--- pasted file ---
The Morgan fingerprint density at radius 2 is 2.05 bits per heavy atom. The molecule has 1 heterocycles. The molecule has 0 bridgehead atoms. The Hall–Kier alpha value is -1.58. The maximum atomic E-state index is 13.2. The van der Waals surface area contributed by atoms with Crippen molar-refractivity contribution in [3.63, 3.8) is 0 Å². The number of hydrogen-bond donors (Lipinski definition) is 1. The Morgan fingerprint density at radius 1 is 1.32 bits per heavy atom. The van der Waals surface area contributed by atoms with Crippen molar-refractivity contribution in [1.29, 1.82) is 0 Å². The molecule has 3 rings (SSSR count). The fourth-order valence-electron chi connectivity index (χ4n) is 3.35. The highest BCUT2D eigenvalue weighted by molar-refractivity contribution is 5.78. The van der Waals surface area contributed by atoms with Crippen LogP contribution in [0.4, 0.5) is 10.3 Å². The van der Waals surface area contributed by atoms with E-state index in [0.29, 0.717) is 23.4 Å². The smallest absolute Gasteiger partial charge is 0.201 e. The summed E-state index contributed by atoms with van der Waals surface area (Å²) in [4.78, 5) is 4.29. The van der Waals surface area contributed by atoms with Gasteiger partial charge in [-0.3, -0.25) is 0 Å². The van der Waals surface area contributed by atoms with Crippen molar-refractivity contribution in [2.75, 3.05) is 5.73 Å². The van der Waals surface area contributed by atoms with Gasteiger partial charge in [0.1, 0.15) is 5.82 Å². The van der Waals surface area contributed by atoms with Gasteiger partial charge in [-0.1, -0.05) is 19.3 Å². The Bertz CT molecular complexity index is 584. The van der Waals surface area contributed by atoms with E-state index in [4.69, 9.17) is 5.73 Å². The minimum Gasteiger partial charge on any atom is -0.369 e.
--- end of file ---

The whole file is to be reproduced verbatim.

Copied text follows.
The Morgan fingerprint density at radius 2 is 2.05 bits per heavy atom. The molecule has 1 heterocycles. The molecule has 0 bridgehead atoms. The Hall–Kier alpha value is -1.58. The maximum atomic E-state index is 13.2. The van der Waals surface area contributed by atoms with Crippen molar-refractivity contribution in [3.63, 3.8) is 0 Å². The number of hydrogen-bond donors (Lipinski definition) is 1. The Morgan fingerprint density at radius 1 is 1.32 bits per heavy atom. The van der Waals surface area contributed by atoms with Crippen molar-refractivity contribution in [1.29, 1.82) is 0 Å². The molecule has 3 rings (SSSR count). The fourth-order valence-electron chi connectivity index (χ4n) is 3.35. The highest BCUT2D eigenvalue weighted by molar-refractivity contribution is 5.78. The van der Waals surface area contributed by atoms with Crippen LogP contribution in [0.4, 0.5) is 10.3 Å². The van der Waals surface area contributed by atoms with E-state index in [0.29, 0.717) is 23.4 Å². The smallest absolute Gasteiger partial charge is 0.201 e. The summed E-state index contributed by atoms with van der Waals surface area (Å²) in [4.78, 5) is 4.29. The van der Waals surface area contributed by atoms with Gasteiger partial charge in [-0.3, -0.25) is 0 Å². The van der Waals surface area contributed by atoms with Crippen molar-refractivity contribution in [2.75, 3.05) is 5.73 Å². The van der Waals surface area contributed by atoms with Gasteiger partial charge in [0.1, 0.15) is 5.82 Å². The van der Waals surface area contributed by atoms with Gasteiger partial charge in [-0.1, -0.05) is 19.3 Å². The Bertz CT molecular complexity index is 584. The van der Waals surface area contributed by atoms with E-state index in [4.69, 9.17) is 5.73 Å². The minimum Gasteiger partial charge on any atom is -0.369 e.